Though the story is very much focused on the frightening minute-by-minute events of the two-day ordeal, Hunter weaves in his thoughts about what it is like to survive a traumatic event and how it shaped the rest of his life. He now travels to schools teaching students how to cope with their own hurts and traumas (you can read about that here).
For me, reading this book answered a lot of questions about exactly what happened and where —all the places mentioned here are totally familiar to me. And though I went to secondary school with several of the survivors, what happened to them was never something openly discussed. This book also made me realise what it must have been like for my own dad who was a teacher at a one-teacher school around the time of Eastwood’s first kidnapping: every sound of a strange car door slamming outside must have sent the safety radar into overdrive!
My copy of Day 9 at Wooreen is self-published, but I believe the book has been picked up by Wilkinson Publishing in Australia and is due for reprinting soon, but you may be able to pick up a copy via Amazon.
You can find out more about the Wooreen kidnappings via this short YouTube clip:
Have you read any page-turning reads lately?
8 thoughts on “3 page-turning reads by Chip Cheek, Sabine Durrant and Rob Hunter”
I’d been throughly put off Cape by the Twitter hype but it sounds great!
Oh, I haven’t seen any mention of Cape May on Twitter… probably not following the right people! I saw it in NetGalley and requested it based solely on the cover! How shallow is that 😂
Not at all! Anyway, I trust your opinion so on the list it goes.
So necessary to have a few promising page turners on the shelves and a holiday that gives the perfect excuse to indulge them. The true crime is fascinating particularly given it happened so near your home and that it made you think about how it might have felt for your Dad. How tough for a new graduate teacher, a life changing event in so many ways. Did everyone survive?
Yes, everyone survived the kidnapping… but I think it left a long lasting impact on local communities. I have a vague memory of my mother telling me not to get in a white van if one happened to stop at the school I attended (there were just 2 teachers; my dad was one of them) when I was around 7 years old. I also remember going to secondary school and being told the nice boy a year ahead of me who shared my surname and whom everyone assumed was my brother / cousin (he was no relation) had been kidnapped at Wooreen, but it was always mentioned in hushed tones. I think those kids were told not to talk about it as a way of dealing with the trauma… it was the 70s after all. I suspect that’s why the teacher went in to carve a bit of a career for himself as teaching kids resilience & emotional well-being.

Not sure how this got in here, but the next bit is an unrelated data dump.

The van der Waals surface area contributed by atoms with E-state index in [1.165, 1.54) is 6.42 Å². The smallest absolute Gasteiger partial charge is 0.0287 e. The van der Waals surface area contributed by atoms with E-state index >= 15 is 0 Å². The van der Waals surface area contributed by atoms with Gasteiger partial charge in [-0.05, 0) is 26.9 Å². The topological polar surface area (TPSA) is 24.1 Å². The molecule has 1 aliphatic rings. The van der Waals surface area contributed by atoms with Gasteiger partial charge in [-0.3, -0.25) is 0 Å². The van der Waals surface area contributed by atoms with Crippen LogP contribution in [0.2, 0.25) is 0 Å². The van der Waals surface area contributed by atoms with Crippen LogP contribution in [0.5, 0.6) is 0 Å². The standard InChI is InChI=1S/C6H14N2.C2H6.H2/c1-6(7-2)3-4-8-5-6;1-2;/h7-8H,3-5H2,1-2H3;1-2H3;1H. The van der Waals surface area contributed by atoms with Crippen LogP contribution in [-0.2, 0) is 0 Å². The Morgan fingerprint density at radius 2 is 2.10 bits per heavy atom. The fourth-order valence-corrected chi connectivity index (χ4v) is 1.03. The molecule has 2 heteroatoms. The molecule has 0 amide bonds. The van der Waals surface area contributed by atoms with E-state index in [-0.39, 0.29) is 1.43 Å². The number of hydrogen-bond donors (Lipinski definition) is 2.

That kidnapping was vivid for me too, even though I lived in Melbourne. I was in teacher training, and the deal was that you started your career as a teacher as a ‘temporary teacher’ and could be sent anywhere in the state to fill a vacancy. I was terrified of getting a one-teacher school. (In the event I got lucky and was posted to a school 15 minutes from home).
It wasn’t long after that in the early 1980s that a friend of mine did a tree-change and went to the one-teacher school at Buchan South. (It was amazing then that they still had them, they’ve all been phased out now.) I was always worried about her. You’d know how remote that area is…
Buchan South is literally in the middle of nowhere! My dad did a stint at a one-teacher school when I was a toddler but it was on the Melbourne side of Leongatha so not too isolated; still it wouldn’t take much for someone to pull up with a gun and a van and that’s it.
I loved visiting there. I’d saddle up the dog (Silky No #1) and drive down after school on Friday afternoon, and arrive to a roaring fire, a bottle of red and a warm welcome from Sheila and Edward Bear (an Airedale Terrier), and we’d gossip about school until all hours. Only thing was, it was freezing cold and one night the windscreen cracked into a million pieces. I had to drive all the way to Sale with that icy wind roaring into my face to get it fixed on the Saturday morning.